The instructors are highly experienced and will have you popping and carving in no time.

surfboarding in Sayulita

You’ll also see plenty of boogie or bodyboarders here which is what we opted for instead of surfing.

The smaller waves on the main beach are perfect for it and you don’t need lessons to be able to latch onto a swell.

Alternatively you can always give skimboarding a try if you’re not keen on braving the waves.

If you’re hitting the water in Sayulita then you’re gonna need a towel. Travel towels are insanely versatile, doubling up as everything from a beach rug or yoga mat to a sarong. This one’s lightweight, super absorbent, quick-drying & soft on your skin, don’t hit the road without one.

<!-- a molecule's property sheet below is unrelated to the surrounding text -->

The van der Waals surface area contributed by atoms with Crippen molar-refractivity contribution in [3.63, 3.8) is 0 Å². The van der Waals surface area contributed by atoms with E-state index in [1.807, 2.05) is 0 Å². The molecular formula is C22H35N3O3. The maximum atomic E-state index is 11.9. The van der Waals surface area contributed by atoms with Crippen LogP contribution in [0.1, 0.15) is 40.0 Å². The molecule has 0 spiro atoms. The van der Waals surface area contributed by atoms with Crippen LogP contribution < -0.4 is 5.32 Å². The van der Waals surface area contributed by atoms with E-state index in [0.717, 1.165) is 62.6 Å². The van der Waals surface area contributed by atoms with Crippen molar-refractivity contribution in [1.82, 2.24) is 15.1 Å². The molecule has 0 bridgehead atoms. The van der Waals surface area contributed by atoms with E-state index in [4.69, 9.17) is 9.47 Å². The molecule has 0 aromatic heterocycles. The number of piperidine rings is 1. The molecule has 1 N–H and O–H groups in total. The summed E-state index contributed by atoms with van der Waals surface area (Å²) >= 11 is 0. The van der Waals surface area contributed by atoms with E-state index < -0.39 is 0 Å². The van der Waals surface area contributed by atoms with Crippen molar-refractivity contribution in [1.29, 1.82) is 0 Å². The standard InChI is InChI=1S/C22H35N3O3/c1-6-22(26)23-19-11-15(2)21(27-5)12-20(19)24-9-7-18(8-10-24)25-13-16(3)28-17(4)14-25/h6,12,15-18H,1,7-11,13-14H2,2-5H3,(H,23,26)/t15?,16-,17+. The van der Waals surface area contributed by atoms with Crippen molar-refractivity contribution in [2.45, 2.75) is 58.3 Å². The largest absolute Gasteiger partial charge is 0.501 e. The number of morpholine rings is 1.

Enjoy the Sayulita Nightlife

The town is stacked with a high concentration of bars and really starts to come alive after sunset. A night out is one of the things to do in Sayulita that simply must be experienced.

One of the great things about this town is that it’s so small.

You don’t need to worry about trekking from bar to bar or taxis from district to district. Everything is walking distance and no more than a few blocks away.

It’s also so laid back there’s no need to get dressed up to enjoy the Sayulita nightlife. Just rock up in your beach shorts and flip flops and you’re good to go.

Sayulita nightlife

The main square is overlooked by numerous open fronted bars. Plus all of the streets that lead away from the square are lined with night spots that are all open late into the evening.

The beaches also turn into mini beachfront nightclubs at night, while many people make their own parties on the sand.

Maybe you’re looking to catch a sports game, sink some craft beer, sample a few glasses of tequila. Or perhaps you want to watch a local live band getting the crowd up on their feet.

Whatever you’re into, you’re bound to find exactly what you want on any given night. This town don’t sleep.